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An American between twenty-four and twenty-eight year of his youth wrote an autobiography of his childhood between six and eight. Published with great success in 1934, and published again in all languages after the Second World War, it is a unique work in the history of literature. It is the “scientific reconstruction – poetic recalling of those two years in which the child grows, and from the darkness of an almost animal instinct discovers the detailed reality of existence until he reaches the bright dawn of reason.
The son of Jewish farmers, born in Austria in 1906, David with his mother reaches his father who had migrated to New York two years earlier. But in New York the ancient European civilization, rural, Jewish, of a poor family, of a small apartment full of memories and regret, clashes and gets stuck with the new American civilization, metropolitan, cosmopolitan, multi-religious, of a poor quarter, exalting, tragic, comic: terrible violence: sweet and inebriating freedom.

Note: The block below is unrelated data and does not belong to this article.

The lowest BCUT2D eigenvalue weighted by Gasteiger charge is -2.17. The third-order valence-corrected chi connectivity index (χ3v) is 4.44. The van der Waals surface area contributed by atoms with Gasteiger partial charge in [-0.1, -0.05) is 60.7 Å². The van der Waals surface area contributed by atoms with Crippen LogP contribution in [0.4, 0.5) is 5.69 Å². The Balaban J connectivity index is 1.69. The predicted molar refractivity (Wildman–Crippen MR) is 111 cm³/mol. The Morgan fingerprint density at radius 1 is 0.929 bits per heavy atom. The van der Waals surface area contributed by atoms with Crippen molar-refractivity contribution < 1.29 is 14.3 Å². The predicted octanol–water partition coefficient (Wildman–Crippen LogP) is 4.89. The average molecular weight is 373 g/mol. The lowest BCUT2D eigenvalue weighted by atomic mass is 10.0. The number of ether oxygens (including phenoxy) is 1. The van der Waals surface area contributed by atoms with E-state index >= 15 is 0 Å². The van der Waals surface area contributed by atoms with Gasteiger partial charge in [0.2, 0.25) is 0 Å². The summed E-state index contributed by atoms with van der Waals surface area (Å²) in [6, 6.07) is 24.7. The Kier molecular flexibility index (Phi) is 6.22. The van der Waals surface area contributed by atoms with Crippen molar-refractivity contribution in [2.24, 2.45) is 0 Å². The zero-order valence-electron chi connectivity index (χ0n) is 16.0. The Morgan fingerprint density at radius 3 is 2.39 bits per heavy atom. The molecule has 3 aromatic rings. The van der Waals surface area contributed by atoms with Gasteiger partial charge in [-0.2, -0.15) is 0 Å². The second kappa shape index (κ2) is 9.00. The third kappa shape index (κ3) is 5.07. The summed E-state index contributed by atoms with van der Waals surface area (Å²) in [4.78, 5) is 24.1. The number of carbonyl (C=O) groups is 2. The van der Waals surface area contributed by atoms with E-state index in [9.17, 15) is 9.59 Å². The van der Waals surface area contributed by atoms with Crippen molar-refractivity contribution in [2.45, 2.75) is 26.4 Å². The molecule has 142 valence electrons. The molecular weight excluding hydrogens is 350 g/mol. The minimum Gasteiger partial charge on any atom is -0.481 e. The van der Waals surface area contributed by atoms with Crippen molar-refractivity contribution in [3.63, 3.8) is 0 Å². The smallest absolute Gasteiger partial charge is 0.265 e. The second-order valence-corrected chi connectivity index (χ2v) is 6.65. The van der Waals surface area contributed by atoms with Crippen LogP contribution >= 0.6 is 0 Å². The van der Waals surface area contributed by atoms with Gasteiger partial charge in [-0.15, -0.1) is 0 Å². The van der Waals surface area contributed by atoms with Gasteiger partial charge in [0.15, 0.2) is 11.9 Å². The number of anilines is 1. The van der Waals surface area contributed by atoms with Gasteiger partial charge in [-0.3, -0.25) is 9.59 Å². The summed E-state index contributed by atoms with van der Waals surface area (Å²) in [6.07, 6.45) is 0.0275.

How could, young Henry Roth, remember his childhood twenty years later? Well, call it a dream. Call it Sleep.
This is why Roth’s unique poetry is also scientific: he manages to remember not only the facts, but, together, with microscopic precision, the sensation with which child David had recorded them.
We cannot be astonished if Roth after this book has written nothing more or if, rather, he has not published anything but a few short pages, scattered in a silence that has been going on since 1934. Who has read Call it Sleep carefully knows that it is a complete and exhaustive. Roth has emptied his huge sack. Quoting the Bible: “And after the seventh day he took a rest”.
We cannot even be astonished as Call it Sleep has been selected for the prize of the rural civilization. As long as the mankind feeds on plants and animals the rural civilization will be in the forefront among all the problems of the world. And this is not only an image of the moment when it was written and of twenty year before, but it is the present and prophetic symbol of our condition now and tomorrow, everywhere in the world. It happens and keeps on happening, for all of us human beings something very similar to what happened to young David between six and eight years of his first life.